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The Painted Lady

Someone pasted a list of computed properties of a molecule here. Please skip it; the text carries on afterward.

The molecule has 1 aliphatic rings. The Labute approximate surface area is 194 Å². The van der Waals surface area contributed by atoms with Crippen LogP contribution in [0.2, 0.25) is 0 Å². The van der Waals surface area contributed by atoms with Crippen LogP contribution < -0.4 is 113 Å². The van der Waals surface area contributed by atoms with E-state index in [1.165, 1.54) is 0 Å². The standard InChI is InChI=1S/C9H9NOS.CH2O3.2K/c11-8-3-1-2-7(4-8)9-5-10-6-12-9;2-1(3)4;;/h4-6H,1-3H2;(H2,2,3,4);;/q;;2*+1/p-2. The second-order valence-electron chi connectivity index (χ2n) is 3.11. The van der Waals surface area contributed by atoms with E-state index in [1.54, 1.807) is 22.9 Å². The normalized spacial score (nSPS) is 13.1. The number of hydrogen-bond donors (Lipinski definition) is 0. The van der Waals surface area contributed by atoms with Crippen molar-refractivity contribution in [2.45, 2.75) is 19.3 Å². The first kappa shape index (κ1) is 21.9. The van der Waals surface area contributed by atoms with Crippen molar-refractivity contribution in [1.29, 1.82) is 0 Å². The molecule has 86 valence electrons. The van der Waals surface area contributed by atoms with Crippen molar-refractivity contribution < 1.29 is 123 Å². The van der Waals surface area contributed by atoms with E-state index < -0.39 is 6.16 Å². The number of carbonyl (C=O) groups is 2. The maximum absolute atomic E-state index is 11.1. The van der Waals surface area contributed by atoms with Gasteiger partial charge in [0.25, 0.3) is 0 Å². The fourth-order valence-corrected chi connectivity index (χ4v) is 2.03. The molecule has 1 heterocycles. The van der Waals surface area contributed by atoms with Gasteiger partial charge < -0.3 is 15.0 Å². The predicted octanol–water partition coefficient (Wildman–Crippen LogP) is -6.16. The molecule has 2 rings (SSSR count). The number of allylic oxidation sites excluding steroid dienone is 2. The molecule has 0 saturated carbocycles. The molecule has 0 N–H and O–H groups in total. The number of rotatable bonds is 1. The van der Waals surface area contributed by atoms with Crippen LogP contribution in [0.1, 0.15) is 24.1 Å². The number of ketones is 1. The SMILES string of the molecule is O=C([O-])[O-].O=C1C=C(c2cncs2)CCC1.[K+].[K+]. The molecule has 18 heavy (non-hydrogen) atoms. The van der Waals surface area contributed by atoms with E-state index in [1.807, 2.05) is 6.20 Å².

I was joking! I also said to use spirit magic and made funny noises.In our seven episode arc of character stories, this is our first Katara story. Yes, first; of the Gaang, she is the only one who gets two stories. And she even manages to Katara-theft her way into another character's story. I think the writers were a little too in love with this character for her own good. Anyway, we open with the Gaang riding Appa who's swimming through an incredibly muddy river. It turns out that it's polluted. Oh dear God, please don't become an environmental episode. So the Gaang needs food, but first we introduce Sokka's schedule. This is a timetable that Sokka has assembled designed to get the group to the rendezvous point on time. Of course, this schedule being a vital component to saving the world, it is naturally played entirely for laughs. Anyway, Aang suggests stopping at a nearby village on the river for food. The village is quite literally on the river; it's built into the middle of it. They take a ferry over, driven by a random eccentric character. The village apparently hasn't been doing well since the Fire Nation Army built a factory up-stream from them that has been polluting their river. This killed off the fishing, so they've been struggling to survive. Obviously, leaving to find a place that can actually support them didn't occur to anyone. Obviously, it must be about the poor, downtrodden working people being beaten down by the unfeeling machine of Firelord Ozai. It has nothing to do with their idiotic refusal to find a place where they can actually survive without starving to death. And before you say anything, yes, I know that they shouldn't have to leave their village because Ozai's an ass. But wanting something will not make it so. Their choices, the things they can actually control are: stay and die, or leave and live. This isn't a hard choice. When they arrive, the villagers are clearly impoverished and malnourished. Katara naturally thinks they should do something. When Sokka says that the have actual stuff that needs doing, Katara tries to guilt-trip him. Sokka counters by saying that they'll be helping everyone by taking out the Firelord. If this were a good episode, this comment would have been overheard, thus quickly leading to the villagers attacking them. Sadly, this does not occur. Eventually, they get Katara to calm down. After a bit of Komedy! with the food salesman, they purchase a few fish to eat. One of the children of the village comes up to Katara, wisely picking who's the most likely to give him something. She hands over one of their fish. Cut to the Gaang's campsite, where Toph and Katara use their bending to purify some water. Sure, why not. Sokka starts grousing about the schedule. Naturally, this is again played for Komedy!. However, the writers do take possession of Sokka to let us know that they're aware that eclipses last only eight minutes. That was nice of them to tell us. Anyway, after Sokka says taht they'll be leaving early in the morning, we get a lingering shot of Katara, looking thoughtful. Oh dear; Katara has a plan. Cut to the morning, and Katara says Appa's sick. Sokka freaks out due to the schedule, which everyone gives him a look for. Aang isn't sure Appa's sick, until Appa opens his mouth and reveals his purple tongue, causing Aang to freak out. There's actually a subtle clue here as to what's going on, as Momo jumps on the purple tongue and licks it. So the Gaang decide to head back to down to find some medicine. Right, because impoverished villages often have medicine lying around. When they get to the village, people seem happier. The store owner tells them that they were given food that night by the titular Painted Lady. Naturally, Katara asks who's taking credit for her actions. Oh sorry, spoiler alert. Wait... that's not a spoiler because everybody knew that, since it's completely obvious. Moving on. So Katara asks who the Painted Lady is. The Painted Lady is apparently a river spirit who watches over the village sometimes. He even shows them a wooden statue of her. Anyway, when Sokka asks for medicine, he tells them that they don't have any. Apparently, it all goes to the factory workers. So, the villagers have medicine, but they're forced to send it to the factory. Where does the medicine come from? Do they make it? If so, are they not paid for it? And if not, why not; the rest of the Fire Nation seems to be operating under capitalism. And wouldn't it be a bad idea to have the people who are making your medicine starve to death? Anyway, without medicine, Katara points out that they will have to stay another night. Cut to that night. We see mist rise up and a figure looking very much like the veiled Painted Lady gliding across the water to reach the village. She reaches a building where a bunch of sick people are lying. She touches them and there's a bright blue glow. OK, so now Katara's healing bending can: heal acute injuries, diagnose medical and spiritual conditions, heal mental distress, and heal people suffering from random illnesses (rather different from acute injury). Oh, and raise the dead, assuming she has access to fancy "spirit water". People sometimes call Aang "Kung-Fu Action Jesus," but Katara's the one who's most acting like him. Neither Jesus nor Katara had to have any actual training to do these things, after all; they're both just really talented. Or divine. Or something.